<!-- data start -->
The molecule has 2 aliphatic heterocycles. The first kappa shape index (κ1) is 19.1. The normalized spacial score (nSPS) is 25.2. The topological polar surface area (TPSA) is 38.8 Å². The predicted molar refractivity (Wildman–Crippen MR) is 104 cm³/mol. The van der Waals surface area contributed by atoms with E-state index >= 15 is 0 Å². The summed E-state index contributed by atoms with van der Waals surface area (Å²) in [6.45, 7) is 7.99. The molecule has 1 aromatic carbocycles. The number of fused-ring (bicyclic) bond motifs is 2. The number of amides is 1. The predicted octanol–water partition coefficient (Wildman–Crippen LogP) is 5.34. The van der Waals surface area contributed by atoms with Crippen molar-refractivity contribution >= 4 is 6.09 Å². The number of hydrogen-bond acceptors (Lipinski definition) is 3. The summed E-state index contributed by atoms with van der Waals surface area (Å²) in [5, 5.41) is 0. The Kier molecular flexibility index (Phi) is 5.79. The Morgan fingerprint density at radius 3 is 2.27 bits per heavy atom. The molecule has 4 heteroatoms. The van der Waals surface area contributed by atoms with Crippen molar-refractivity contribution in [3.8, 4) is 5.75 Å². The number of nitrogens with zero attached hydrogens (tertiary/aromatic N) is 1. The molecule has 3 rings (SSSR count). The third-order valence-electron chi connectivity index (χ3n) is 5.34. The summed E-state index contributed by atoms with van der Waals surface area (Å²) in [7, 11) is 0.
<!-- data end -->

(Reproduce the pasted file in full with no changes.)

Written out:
The molecule has 2 aliphatic heterocycles. The first kappa shape index (κ1) is 19.1. The normalized spacial score (nSPS) is 25.2. The topological polar surface area (TPSA) is 38.8 Å². The predicted molar refractivity (Wildman–Crippen MR) is 104 cm³/mol. The van der Waals surface area contributed by atoms with E-state index >= 15 is 0 Å². The summed E-state index contributed by atoms with van der Waals surface area (Å²) in [6.45, 7) is 7.99. The molecule has 1 aromatic carbocycles. The number of fused-ring (bicyclic) bond motifs is 2. The number of amides is 1. The predicted octanol–water partition coefficient (Wildman–Crippen LogP) is 5.34. The van der Waals surface area contributed by atoms with Crippen molar-refractivity contribution >= 4 is 6.09 Å². The number of hydrogen-bond acceptors (Lipinski definition) is 3. The summed E-state index contributed by atoms with van der Waals surface area (Å²) in [5, 5.41) is 0. The Kier molecular flexibility index (Phi) is 5.79. The Morgan fingerprint density at radius 3 is 2.27 bits per heavy atom. The molecule has 4 heteroatoms. The van der Waals surface area contributed by atoms with Crippen molar-refractivity contribution in [3.8, 4) is 5.75 Å². The number of nitrogens with zero attached hydrogens (tertiary/aromatic N) is 1. The molecule has 3 rings (SSSR count). The third-order valence-electron chi connectivity index (χ3n) is 5.34. The summed E-state index contributed by atoms with van der Waals surface area (Å²) in [7, 11) is 0.